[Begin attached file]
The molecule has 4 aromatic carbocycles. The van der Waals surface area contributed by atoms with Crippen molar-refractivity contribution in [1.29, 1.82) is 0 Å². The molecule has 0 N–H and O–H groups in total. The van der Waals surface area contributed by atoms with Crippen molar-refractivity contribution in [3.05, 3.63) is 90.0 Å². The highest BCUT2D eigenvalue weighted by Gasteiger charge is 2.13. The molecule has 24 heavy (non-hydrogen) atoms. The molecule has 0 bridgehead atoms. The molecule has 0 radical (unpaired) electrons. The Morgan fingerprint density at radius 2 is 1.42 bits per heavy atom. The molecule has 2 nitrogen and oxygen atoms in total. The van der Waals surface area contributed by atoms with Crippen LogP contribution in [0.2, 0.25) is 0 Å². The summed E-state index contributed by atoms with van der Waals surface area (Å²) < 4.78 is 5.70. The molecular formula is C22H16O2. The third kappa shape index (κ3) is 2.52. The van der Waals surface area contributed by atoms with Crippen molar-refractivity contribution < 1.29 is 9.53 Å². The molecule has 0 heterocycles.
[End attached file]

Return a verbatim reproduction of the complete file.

The molecule has 4 aromatic carbocycles. The van der Waals surface area contributed by atoms with Crippen molar-refractivity contribution in [1.29, 1.82) is 0 Å². The molecule has 0 N–H and O–H groups in total. The van der Waals surface area contributed by atoms with Crippen molar-refractivity contribution in [3.05, 3.63) is 90.0 Å². The highest BCUT2D eigenvalue weighted by Gasteiger charge is 2.13. The molecule has 24 heavy (non-hydrogen) atoms. The molecule has 0 bridgehead atoms. The molecule has 0 radical (unpaired) electrons. The Morgan fingerprint density at radius 2 is 1.42 bits per heavy atom. The molecule has 2 nitrogen and oxygen atoms in total. The van der Waals surface area contributed by atoms with Crippen LogP contribution in [0.2, 0.25) is 0 Å². The summed E-state index contributed by atoms with van der Waals surface area (Å²) < 4.78 is 5.70. The molecular formula is C22H16O2. The third kappa shape index (κ3) is 2.52. The van der Waals surface area contributed by atoms with Crippen molar-refractivity contribution < 1.29 is 9.53 Å². The molecule has 0 heterocycles.